KJB Trending branded “America’s Most Historic Street” and turned it into a legacy PR home run for three communities
The team from landmark New England TV program "Chronicle" filming the Adams National Historical Park on Adams Street with KJB Trending in July 2020.

KJB Trending branded “America’s Most Historic Street” and turned it into a legacy PR home run for three communities

Millions of people drive down Adams Street each year and see little more than a leafy but crowded enclave amid Greater Boston’s urban sprawl. 

KJB Trending saw an extremely marketable story, which we dubbed “America’s Most Historic Street.” It’s a story rich with history yet highlighted by hip modern trends that benefitted three local communities and scores of businesses along the road. 

As a result of our vision, Adams Street was recently featured with an entire 30-minute episode on landmark TV program “Chronicle” on WCVB Channel 5, the oldest and most influential lifestyles program in New England – with the storylines directly crafted and pitched by KJB Trending. 

Any PR hack can pitch the same old story. KJB Trending creates new stories to share with the wider world for the benefit of our clients, including entire communities.  

It’s the quality that distinguishes KJB Trending Hospitality the most from other public relations and marketing firms: our unique ability to identify and then create highly marketable, impactful stories where others see none – and then sell those ideas to the media, social media and (most importantly) to the public. 

Adams Street is a perfect example of this gift in action.

Adams Street winds its way, in true Boston serpentine fashion, through the heart of three nearly 400-year-old Massachusetts communities: Quincy and Milton, just south of Boston, and Dorchester, the City of Boston’s largest and most southerly neighborhood. 

Adams Street among other impressive qualities was the home of three presidents (John Adams, John Quincy Adams, George H.W. Bush), Founding Father John Hancock and Thomas Hutchinson, the last royal governor of Massachusetts, not to mention many historic firsts (including America’s first chocolate maker). The thoroughfare is also the home of a beautiful national park, Adams National Historical Park, highlighted by the Adams family farmhouse mansion at Peacefield and America’s first presidential library.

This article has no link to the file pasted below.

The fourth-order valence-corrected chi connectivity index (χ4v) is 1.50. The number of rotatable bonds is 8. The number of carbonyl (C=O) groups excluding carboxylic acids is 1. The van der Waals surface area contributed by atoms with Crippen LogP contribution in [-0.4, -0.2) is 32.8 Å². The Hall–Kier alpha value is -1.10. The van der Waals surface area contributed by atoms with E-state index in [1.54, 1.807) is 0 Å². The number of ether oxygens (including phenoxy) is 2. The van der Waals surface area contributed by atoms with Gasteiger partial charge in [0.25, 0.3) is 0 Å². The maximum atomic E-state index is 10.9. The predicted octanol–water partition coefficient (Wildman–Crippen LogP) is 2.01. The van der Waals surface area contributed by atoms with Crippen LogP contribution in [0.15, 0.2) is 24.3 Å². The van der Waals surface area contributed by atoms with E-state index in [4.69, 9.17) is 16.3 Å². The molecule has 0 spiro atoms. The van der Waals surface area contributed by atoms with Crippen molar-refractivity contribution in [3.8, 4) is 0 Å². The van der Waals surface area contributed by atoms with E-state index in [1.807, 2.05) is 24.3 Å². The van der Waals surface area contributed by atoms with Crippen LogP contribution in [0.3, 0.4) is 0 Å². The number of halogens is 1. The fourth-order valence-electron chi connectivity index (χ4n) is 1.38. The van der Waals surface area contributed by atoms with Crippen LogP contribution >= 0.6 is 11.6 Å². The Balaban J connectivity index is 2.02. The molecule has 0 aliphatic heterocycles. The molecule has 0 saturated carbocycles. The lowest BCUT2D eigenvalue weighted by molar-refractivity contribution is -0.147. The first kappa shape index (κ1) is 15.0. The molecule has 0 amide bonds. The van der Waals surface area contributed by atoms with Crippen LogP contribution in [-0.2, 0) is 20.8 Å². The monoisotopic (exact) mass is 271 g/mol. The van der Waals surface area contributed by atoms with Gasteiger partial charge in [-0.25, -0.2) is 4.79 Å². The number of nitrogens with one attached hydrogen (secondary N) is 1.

The Adams Academy, located in what’s now Quincy Center on the site where great patriot John Hancock was born in 1737, anchors the southernmost end of Adams Street.

Adams Street also boasts five different historic villages (Quincy Center, East Milton Square, Lower Mills, Adams Village, Fields Corner), each in the midst of a wave of urban renewal with hip new restaurants amid historic old buildings. 

These neighborhoods also anchor several different ethnic enclaves: Irish, Vietnamese and African-American communities, among others. 

Adams Street, in other words, has it all: history, modern development and diversity. 

Yet Adams Street, in its entire modern history, and for all its locally and nationally relevant assets, generated exactly zero press anywhere for a generation, if not more. 

It was a perfect story that others overlooked but KJB Trending pieced together stitch by stitch and then successfully pitched to the perfect outlet. 

We first test marketed the story to great success during a bust tour with local travel writers more than a year ago, with an assist from fellow former journalist turned publicist (and author) Dave Wedge.

We filmed the feature story with the great team at “Chronicle” in July 2020. It aired for the first time in September to overwhelmingly positive reception among all three communities.

The show has re-aired at least one time since, on the eve of John Adam’s October 30 birthday. It’s proven a powerful legacy piece of publicity crafted by KJB Trending that benefitted three different communities and scores of businesses, and will continue to benefit them for years to come.

Adams Street boasts a rare combination of presidential history, American firsts, vibrant old neighborhoods and ethnic diversity across three different communities.

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